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Last week, acting Mayor Kim Janey was asked about requiring so-called COVID-19 vaccine passports for workers at and entry to indoor spaces such as restaurants, gyms, and other venues.
Her response invoked slavery-era freedom papers and birtherism — remarks that sparked minor controversy and a hotbed for pushback from some of her fellow candidates in the five-way race for mayor.
“We know that those types of things are difficult to enforce when it comes to vaccine,” Janey said on Aug. 3, according to the Boston Herald, adding that, “there’s a long history in this country of people needing to show their papers — whether we talking about this from the standpoint of, you know, as a way to, after — during slavery, post-slavery, as recent as, you know, what the immigrant population has to go through.”
Janey continued with a remark referencing former President Donald Trump’s years-long demands that his predecessor in office, Barack Obama, the nation’s first Black president, show his birth certificate to prove he was born in the United States.
“We’ve heard Trump with the birth-certificate nonsense,” Janey said. “Here, we want to make sure that we are not doing anything that would further create a barrier for residents of Boston or disproportionately impact BIPOC communities.”
Two days later, Janey said she regretted her comments, but she held firm in her opposition to imposing some sort of vaccine passport, soon to be required in places like New York City, where customers and workers at certain establishments will soon have to show proof of vaccination.
The concept is gaining attention as the United States grapples with the rise of the virus’s more contagious Delta variant and yet another uptick in new cases.
But Janey has repeatedly shot down the idea, arguing that such a policy would lock out communities of color — demographics that have the lowest vaccination rates in Boston — from places in their own neighborhoods.
“If vaccine passports were imposed today, with a government mandate to ban unvaccinated residents from venues like restaurants or gyms, that would shut out nearly 40 percent of East Boston, and 60 percent of Mattapan,” Janey said on Aug. 5. “Instead of shutting people out, shutting out our neighbors who are disproportionately poor people of color, we are knocking on their doors to build trust and to expand access to the life-saving vaccines.”
Data from the Boston Public Health Commission shows that as of Aug. 3, 47.9 percent of Latinx residents were fully vaccinated while 45.8 percent of Black residents and 34.7 percent of American Indian and Alaskan Native residents had received their needed shots.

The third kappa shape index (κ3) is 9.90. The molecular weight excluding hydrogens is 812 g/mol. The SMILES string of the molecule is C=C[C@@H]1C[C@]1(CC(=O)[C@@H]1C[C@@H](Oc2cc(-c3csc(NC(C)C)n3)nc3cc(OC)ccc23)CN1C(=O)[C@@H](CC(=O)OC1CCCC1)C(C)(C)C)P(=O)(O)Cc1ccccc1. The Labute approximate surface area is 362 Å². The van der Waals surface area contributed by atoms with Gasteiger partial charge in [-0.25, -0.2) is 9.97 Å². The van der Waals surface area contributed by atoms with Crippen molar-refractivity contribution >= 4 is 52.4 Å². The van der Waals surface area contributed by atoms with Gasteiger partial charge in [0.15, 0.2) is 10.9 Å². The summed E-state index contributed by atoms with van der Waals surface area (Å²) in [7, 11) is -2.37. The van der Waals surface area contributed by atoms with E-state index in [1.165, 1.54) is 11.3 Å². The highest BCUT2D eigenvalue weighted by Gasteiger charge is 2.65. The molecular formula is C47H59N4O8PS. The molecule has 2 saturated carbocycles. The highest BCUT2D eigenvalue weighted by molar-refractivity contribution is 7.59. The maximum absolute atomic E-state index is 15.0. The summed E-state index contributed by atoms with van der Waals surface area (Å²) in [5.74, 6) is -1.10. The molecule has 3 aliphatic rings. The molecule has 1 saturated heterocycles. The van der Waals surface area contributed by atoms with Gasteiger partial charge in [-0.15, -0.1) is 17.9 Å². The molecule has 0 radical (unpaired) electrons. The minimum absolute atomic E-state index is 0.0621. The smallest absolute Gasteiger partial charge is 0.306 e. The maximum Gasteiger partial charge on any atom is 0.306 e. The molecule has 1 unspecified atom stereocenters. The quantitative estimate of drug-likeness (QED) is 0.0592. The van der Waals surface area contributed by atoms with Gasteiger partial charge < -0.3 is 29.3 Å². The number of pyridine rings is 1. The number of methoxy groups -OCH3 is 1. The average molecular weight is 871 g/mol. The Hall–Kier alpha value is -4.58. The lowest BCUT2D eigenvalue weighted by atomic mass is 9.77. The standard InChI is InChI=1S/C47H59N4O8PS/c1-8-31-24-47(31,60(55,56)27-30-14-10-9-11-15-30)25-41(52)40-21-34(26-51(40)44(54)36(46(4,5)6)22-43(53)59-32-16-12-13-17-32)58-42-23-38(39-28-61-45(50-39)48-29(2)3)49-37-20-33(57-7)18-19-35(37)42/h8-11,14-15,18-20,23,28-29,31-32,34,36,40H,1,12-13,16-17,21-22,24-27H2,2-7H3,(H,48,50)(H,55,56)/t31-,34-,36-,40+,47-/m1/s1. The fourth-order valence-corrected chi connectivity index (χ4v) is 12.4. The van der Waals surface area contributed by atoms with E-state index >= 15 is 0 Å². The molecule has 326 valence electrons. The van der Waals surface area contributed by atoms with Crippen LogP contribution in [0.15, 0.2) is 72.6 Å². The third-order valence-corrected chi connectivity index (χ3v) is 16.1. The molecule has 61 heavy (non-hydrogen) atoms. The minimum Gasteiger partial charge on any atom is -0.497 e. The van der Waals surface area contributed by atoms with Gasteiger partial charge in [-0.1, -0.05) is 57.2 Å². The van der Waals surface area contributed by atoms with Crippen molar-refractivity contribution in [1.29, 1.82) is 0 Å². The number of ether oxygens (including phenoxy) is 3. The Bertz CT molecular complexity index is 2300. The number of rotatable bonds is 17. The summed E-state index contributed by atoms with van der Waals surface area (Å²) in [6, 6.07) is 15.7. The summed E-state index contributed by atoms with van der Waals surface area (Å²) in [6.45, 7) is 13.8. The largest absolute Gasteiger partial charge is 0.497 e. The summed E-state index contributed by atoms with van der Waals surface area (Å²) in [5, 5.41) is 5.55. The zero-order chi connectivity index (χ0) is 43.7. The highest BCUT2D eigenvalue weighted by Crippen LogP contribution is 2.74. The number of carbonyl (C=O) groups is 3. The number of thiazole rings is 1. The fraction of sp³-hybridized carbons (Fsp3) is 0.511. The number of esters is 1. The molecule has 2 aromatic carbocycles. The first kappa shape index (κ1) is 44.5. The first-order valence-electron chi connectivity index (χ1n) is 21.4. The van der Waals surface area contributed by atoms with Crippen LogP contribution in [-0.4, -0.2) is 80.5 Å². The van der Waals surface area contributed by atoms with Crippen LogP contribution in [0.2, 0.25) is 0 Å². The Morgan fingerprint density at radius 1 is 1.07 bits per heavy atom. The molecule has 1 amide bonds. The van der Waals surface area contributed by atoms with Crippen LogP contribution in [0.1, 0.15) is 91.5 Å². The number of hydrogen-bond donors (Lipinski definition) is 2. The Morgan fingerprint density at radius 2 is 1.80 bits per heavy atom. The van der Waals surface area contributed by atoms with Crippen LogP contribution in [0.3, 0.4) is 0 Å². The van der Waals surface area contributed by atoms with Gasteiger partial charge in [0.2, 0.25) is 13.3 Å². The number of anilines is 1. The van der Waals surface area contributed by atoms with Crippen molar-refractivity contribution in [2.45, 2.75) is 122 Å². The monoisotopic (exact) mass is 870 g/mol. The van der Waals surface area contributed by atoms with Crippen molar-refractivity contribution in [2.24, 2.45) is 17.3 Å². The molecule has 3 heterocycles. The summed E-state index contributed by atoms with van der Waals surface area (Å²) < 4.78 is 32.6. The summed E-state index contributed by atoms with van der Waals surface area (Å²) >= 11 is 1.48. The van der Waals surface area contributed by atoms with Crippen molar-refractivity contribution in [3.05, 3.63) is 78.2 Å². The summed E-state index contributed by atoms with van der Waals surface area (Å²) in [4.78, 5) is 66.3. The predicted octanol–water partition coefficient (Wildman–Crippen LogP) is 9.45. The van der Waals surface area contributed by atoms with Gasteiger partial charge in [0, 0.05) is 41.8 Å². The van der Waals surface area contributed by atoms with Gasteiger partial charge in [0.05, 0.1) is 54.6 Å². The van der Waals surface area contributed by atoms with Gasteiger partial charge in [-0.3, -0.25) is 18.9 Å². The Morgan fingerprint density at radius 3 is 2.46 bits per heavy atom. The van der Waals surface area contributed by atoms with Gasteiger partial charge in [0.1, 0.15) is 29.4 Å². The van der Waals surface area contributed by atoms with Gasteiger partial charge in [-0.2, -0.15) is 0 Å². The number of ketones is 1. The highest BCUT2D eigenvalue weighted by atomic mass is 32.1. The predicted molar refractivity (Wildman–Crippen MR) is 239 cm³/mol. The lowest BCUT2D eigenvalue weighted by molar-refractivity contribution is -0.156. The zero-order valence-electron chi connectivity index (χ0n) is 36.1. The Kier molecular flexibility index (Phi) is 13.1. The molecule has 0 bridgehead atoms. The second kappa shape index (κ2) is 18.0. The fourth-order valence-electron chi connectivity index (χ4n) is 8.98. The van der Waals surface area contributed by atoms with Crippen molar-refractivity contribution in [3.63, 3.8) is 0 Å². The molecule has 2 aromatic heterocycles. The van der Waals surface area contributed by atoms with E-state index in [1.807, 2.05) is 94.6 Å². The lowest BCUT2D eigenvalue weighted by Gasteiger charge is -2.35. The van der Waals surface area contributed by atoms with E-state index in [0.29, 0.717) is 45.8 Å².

Meanwhile, 74.8 percent of Asian and Pacific Islander and 60.5 percent of white residents were fully vaccinated.
“That’s not protecting people,” City Councilor and mayoral hopeful Andrea Campbell, also a Mattapan resident, said last week, rejecting Janey’s notion that vaccine passports would disproportionately hurt communities of color. “If we are protecting the City of Boston, including those in our communities of color, we are pushing them to get vaccinated because we know that is the number one way to keep yourself, your family, and your community safe against COVID-19 and this Delta variant.”
On Thursday, Janey unveiled a new policy that mandates city employees either get vaccinated or undergo weekly COVID-19 testing.
But Janey left no room for doubt over whether her view on vaccine passports had changed.
“When it comes to customers, residents of our city, many neighborhoods that still have lower vaccination rates than others, or populations that still have lower vaccination rates, it is important that what we don’t do is lock them out,” Janey said. “We continue to prioritize them when it comes to the vaccine.
“But to suggest that half of Black residents couldn’t go to a grocery store, I think is insane,” she added. “So instead, we are prioritizing them, meeting them where they are, partnering with our community health centers, with all of the partners who received the (city’s) vaccine equity grant. We are investing in people and programs that work.”
Janey also asserted that she is “not going to politicize the pandemic.”
“I’m going to continue to prioritize people in our city,” she said.
Here’s the latest on where the other candidates stand on vaccine passports:
On Monday, Campbell called on the Janey administration to take more substantial action in combatting the again-evolving pandemic, including instituting a vaccine passport requirement for indoor dining and at large venues.
“That’s ridiculous,” Campbell said, firing back at Janey at a press conference in Mattapan.
“This is about making sure that folks are safe, and that those in the community and the larger community are also safe,” she added. “We’re in a public health crisis, and it requires us to respond with the appropriate measures to keep our residents safe.”